Urge incontinence is a sudden, strong urge to urinate and, often, an inability to make it to the toilet. With urge incontinence, your bladder contracts excessively giving you little warning and leading to embarrassing accidents. It can be caused by a number of factors including urinary infections, bowel problems, strokes, Parkinson's, Alzheimer's, and other neurological conditions. If there is no obvious cause, the term for it is overactive bladder.


This content originally appeared on doctoroz.com
Jill Rabin
OBGYN (Obstetrics & Gynecology)
 

Urge incontinence, or overactive bladder, refers to the frequent, uncomfortable and uncontrollable sensation that urination is imminent and cannot be postponed for more than a few minutes and, in some cases, may cause leakage of urine. Although this seems to happen suddenly and for no reason there are triggers that may cause this including as you approach your front door (called the 'key-in-lock' syndrome), the sound of running water or running your hands under water (frequently cold water) and upon drinking small amounts of liquid. People who experience this may also be wakened by this sensation and void often at night.
Urge incontinence is one of the most frequent causes of incontinence. The bladder normally contracts at an appropriate time (when the bladder is full and you feel the urge to urinate) and warns the urethra first (to give you time to get to the bathroom and more control over your bladder). With urge incontinence the bladder does not warn the urethra, and the urine just 'comes out' with the sensation of a sudden urge, or bladder contraction.  Although the exact cause may not be known in all cases, in some instances this may be due to a bladder infection (UTI), inflammation or polyp and in these instances the leakage may be temporary once the cause is found and treated.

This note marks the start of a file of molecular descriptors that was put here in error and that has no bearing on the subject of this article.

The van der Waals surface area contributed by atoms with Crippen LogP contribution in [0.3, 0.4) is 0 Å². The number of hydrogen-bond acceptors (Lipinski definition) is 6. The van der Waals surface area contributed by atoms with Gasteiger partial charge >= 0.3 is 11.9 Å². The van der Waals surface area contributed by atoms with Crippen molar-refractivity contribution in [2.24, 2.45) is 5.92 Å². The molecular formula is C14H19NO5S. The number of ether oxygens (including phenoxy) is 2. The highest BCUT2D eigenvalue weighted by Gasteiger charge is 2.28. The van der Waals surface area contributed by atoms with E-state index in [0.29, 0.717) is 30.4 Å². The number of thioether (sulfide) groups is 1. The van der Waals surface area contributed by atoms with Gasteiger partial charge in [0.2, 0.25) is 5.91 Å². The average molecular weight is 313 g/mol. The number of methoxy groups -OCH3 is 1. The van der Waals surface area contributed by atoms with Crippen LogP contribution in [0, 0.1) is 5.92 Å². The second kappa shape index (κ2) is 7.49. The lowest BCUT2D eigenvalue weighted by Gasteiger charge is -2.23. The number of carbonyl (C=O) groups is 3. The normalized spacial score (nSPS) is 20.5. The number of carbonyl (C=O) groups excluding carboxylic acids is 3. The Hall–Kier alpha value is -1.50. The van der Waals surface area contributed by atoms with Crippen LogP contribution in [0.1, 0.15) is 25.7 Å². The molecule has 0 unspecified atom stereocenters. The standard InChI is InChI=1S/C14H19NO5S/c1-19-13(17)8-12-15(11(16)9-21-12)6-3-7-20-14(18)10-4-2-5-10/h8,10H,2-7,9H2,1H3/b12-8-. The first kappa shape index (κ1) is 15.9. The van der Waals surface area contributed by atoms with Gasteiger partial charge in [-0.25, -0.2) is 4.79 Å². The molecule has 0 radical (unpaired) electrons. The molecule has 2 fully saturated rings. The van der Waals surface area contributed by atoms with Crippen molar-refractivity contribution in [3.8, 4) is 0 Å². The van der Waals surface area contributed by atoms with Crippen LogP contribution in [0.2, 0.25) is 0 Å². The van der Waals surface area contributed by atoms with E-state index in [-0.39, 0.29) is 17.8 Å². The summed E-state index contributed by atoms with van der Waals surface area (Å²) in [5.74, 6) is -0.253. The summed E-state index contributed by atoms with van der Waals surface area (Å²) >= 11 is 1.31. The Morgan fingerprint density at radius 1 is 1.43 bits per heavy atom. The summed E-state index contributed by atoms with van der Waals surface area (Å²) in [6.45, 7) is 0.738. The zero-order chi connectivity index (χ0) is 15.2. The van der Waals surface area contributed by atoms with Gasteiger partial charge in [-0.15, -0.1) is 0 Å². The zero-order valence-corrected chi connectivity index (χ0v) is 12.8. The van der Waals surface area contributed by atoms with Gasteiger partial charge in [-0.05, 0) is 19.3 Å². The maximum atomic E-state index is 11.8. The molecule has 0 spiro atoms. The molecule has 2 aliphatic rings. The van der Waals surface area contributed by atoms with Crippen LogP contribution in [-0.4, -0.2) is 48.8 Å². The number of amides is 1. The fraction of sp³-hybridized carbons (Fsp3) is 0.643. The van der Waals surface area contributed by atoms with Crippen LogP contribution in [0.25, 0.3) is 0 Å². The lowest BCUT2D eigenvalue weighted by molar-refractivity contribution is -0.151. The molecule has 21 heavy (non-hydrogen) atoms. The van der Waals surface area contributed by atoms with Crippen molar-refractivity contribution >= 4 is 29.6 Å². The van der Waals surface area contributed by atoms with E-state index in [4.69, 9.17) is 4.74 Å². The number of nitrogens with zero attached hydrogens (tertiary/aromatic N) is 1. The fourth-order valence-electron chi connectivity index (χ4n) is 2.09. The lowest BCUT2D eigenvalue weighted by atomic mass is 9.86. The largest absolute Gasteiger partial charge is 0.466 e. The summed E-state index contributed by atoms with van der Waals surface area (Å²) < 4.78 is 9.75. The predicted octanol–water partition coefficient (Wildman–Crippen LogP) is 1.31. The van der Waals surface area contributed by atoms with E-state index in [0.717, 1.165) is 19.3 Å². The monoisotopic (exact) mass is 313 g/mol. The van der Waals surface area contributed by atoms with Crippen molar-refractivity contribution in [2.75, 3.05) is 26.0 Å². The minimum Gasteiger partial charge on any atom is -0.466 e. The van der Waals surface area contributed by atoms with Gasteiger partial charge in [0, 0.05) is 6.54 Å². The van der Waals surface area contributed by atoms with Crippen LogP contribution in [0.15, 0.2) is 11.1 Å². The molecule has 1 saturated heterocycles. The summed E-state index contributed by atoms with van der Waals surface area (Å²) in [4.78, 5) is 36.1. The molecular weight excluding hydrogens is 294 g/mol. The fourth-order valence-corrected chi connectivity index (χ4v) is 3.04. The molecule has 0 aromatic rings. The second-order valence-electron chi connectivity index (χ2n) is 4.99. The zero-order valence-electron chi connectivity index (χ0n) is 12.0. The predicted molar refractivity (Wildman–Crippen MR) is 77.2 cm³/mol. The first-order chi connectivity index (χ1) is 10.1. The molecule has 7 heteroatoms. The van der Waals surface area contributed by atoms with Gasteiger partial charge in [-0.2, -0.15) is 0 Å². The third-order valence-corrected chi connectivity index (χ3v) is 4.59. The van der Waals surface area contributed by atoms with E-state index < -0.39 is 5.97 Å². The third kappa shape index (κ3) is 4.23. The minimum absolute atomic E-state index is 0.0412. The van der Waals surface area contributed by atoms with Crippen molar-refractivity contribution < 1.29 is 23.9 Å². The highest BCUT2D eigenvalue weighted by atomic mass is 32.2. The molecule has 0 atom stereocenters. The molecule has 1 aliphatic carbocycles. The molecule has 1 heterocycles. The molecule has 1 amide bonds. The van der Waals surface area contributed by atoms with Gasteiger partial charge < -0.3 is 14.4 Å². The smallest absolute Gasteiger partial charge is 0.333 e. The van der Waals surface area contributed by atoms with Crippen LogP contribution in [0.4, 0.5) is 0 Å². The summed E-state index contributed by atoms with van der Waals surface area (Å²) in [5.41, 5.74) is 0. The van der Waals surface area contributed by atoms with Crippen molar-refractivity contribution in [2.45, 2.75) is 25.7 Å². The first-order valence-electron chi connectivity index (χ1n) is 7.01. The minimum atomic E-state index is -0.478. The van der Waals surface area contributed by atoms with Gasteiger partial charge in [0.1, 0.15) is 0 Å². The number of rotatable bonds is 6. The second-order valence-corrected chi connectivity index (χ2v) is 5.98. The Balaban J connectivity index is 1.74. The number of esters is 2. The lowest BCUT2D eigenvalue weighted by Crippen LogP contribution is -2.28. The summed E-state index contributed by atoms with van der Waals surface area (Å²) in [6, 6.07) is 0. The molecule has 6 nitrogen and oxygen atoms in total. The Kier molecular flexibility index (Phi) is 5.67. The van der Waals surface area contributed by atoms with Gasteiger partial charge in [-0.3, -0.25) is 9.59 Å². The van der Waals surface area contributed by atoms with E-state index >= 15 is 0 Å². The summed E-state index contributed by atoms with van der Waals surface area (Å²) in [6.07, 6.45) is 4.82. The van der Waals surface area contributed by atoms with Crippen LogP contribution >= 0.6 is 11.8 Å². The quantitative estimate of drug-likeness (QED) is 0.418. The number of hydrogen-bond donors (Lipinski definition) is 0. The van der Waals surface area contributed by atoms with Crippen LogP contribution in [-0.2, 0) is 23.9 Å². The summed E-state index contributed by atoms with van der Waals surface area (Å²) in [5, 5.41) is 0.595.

Johns Hopkins Medicine
Administration

Urge incontinence, also called “bladder instability” or “overactive bladder,” is primarily bladder "misbehavior," and is characterized by spontaneous and uncontrolled urine leakage often accompanied by the overwhelming sensation of needing to void. Many people with this condition also have difficulty with bowel control and report frequent bowel movements or difficulties with constipation. While the causes of urge incontinence are not clearly known, changes in the nerves controlling the bladder are likely related. Learned voiding behaviors, aging, hormonal changes, prior childbirth, previous surgery, dietary habits and other factors appear to influence this condition.

Kevin W. Windom, MD
OBGYN (Obstetrics & Gynecology)

Urgency incontinence is when a person has the overwhelming sensation to urinate and is unable to make it to the restroom.  Urgency incontinence is caused by bladder spasms.  When one's bladder is full, they have the overwhelming urgency to urinate, and when the bladder starts to spasm, the urethra relaxes and urine leaks out.  Most women with urgency incontinence do not leak just small amounts of urine, they leak large amounts of urine.  Urgency incontinence is commonly treated with frequent voiding as well as dietary changes.  Some people with urgency incontinence have an increase in bladder spasms when they drink caffeine, carbonated drinks, or any type of citrus drinks.  Urgency incontinence can also be treated with medications that help relax the bladder, but these medications are known to have side effects such as constipation and severe dry mouth.  Lastly, people with severe urgency incontinence can be treated with a procedure called InterStim, which is a surgical procedure where electrodes are placed through the sacrum to help desensitize the nerves going to the bladder and helping to relax the bladder and decrease bladder spasms.

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Important: This content reflects information from various individuals and organizations and may offer alternative or opposing points of view. It should not be used for medical advice, diagnosis or treatment. As always, you should consult with your healthcare provider about your specific health needs.